My thoughts:  If you are a die-hard dairy fan, go raw.  Yes, I mean raw milk. Organic Pastures produces some GREAT raw dairy products if you are looking to explore this further, or are already on the raw train.   Rainbow Acres carries a few selections of raw dairy items.  Going raw with regards to dairy is a personal decision.  I personally do not consume dairy anymore simply because it makes my body feel better.  The only dairy item I will use is in my cooking, and I LOVE the raw butter made by OP.  My husband does indulge in dairy usually through his coffee creamers and I’m currently seeking alternatives to it that actually taste good so he’ll switch.  Any suggestions welcome!

7. Eat 5-7 small meals per day.  This boosts your basal metabolic rate, increases energy, and reduces stress.

My thoughts:  This tip has pretty much been used by all the good diets and fad diets alike, probably because there is some truth behind it.  I love smaller portions because 1, my stomach isn’t taxed with the responsibility of trying to digest a huge meal and I feel lighter, happier and healthier overall.  

8.  Eat your first meal when you wake and every 3 hours after.

My thoughts: Eat your first meal within 1.5-2 hours max after you wake.  If you are like me and often dislike having a huge morning meal with eggs and shenanigans sitting in your belly because you’re running off to your yoga class, then have a green juice.  Or a liquid veggie based protein shake.  I personally make my green juice every day, if not every other day & sip on it constantly.  Cucumber, celery, ginger, half a green apple, optional turmeric, big bunch kale, big bunch spinach and big bunch parsley.  Juice and drink.  Here’s to your health!!!

9.  Each meal should consist of lo-fat protein, fresh vegetables or fruit, and a small amount of complex carbs (whole grains or potatoes).

My thoughts: Wow, this part is the interesting part.  I am about 75% vegan.  Nuts, veggies and berries. The other 25% is the protein I ingest from seafood and or eggs. Grains? No thank you.  Potatoes? Rare occasion.  However, with this said, I need to be more vigilant about including more protein in my diet.  Consult a holistic, nutrition guide, or feel free to ask your questions here. This will vary depending on individual to individual.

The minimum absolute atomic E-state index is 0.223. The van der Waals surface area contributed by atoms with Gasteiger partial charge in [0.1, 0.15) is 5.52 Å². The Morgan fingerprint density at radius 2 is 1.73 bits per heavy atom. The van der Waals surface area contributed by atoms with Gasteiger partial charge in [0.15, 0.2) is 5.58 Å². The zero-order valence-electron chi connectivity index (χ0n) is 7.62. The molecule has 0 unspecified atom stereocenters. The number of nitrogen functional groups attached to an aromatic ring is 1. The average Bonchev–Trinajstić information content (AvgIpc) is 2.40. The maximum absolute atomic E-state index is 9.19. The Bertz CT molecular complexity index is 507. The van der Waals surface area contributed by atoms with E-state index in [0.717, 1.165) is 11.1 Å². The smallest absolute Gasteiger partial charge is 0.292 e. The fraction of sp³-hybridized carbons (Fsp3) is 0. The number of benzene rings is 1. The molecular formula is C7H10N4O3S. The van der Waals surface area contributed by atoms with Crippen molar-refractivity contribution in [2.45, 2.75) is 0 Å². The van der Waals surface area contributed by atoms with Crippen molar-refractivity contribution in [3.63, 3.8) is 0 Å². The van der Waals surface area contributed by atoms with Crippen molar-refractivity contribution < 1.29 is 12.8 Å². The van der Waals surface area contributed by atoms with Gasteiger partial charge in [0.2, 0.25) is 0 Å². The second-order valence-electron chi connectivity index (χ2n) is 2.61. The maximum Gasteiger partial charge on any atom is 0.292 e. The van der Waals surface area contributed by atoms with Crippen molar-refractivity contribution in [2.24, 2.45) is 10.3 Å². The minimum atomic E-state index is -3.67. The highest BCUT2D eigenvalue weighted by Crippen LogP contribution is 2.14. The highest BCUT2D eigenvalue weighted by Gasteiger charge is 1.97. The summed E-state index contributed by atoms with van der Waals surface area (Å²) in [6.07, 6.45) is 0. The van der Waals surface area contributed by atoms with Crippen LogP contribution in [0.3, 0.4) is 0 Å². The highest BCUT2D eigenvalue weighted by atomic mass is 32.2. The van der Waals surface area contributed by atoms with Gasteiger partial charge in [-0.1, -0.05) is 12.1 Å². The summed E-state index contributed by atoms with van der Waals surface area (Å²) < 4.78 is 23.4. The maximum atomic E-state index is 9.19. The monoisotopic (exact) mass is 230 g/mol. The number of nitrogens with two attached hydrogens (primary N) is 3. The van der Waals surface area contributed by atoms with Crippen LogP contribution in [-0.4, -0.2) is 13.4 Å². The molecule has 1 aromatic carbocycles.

10.  Try to sit down when you eat and chew your food sufficiently.

My thoughts: I’m working on it.

11.  Drink a minimum of 8 8-oz glasses of purified water per day.

My thoughts: I’m working on it.  Make sure your water is filtered, or purchased in glass bottles.

12.  Exercise 5 days per week for 30-60 minutes including two to four resistance training sessions and three to five cardio exercise sessions.  This may include yoga, Qi gong, or Tai Chi as well as conventional exercise.

My thoughts:  5 days a week sounds like quite a bit of exercise.  The trick is to get creative if time is on the shorter side for you (or laziness)…Take the stairs rather than the elevator/escalator.  Park farther.  Bike to the grocery store instead of drive. Walk your dogs. Anything to get moving, rather than sitting and driving.  Hiking is a great option to get out, pant, sweat, and get in tune with nature and your Self. If you want to come to yoga? Message me to come as my guest in any of my public yoga classes.

13.  Sleep at least 7-8 hours every night.  Napping is healthy and not unusual or abnormal.

My thoughts: YES!  Shut that darn iphone, ipad, tellie off and turn on a meditation track or white noise if you need and lay back, settle in and drift off already!

14.  Follow a good basic vitamin and mineral protocol.

My thoughts: I have a few good suggestions. I never endorse any brand except the ones I’ve tried and love.  Nope, they have no idea I’m endorsing them. 

15.  Avoid excessive stress or stressful situations.

My thoughts: Relax!  Do Yoga!  Meditate!  My classes are listed here.

16.  It has been scientifically proven that pets reduce stress.

My thoughts: My dogs bring me so much joy.  Rescue a pet and change your life.  

17.  Learn to sit quietly and stop thinking from time to time.

My thoughts:  Meditating should be a daily requirement.  A daily task, evolving soon into a daily love.  Learning to master the mind is powerful.  Change your mind, change your life.  But first you have to get comfortable with going deep deep down inside and learn how to get quiet.   Sally Kempton is an amazing meditation teacher and so is Jack Kornfield.  Both of them have amazing works available for purchase.  Message me if you want recs.

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Here’s to YOU.  A healthier, happier, more fulfilled YOU.

Much Love,

Grace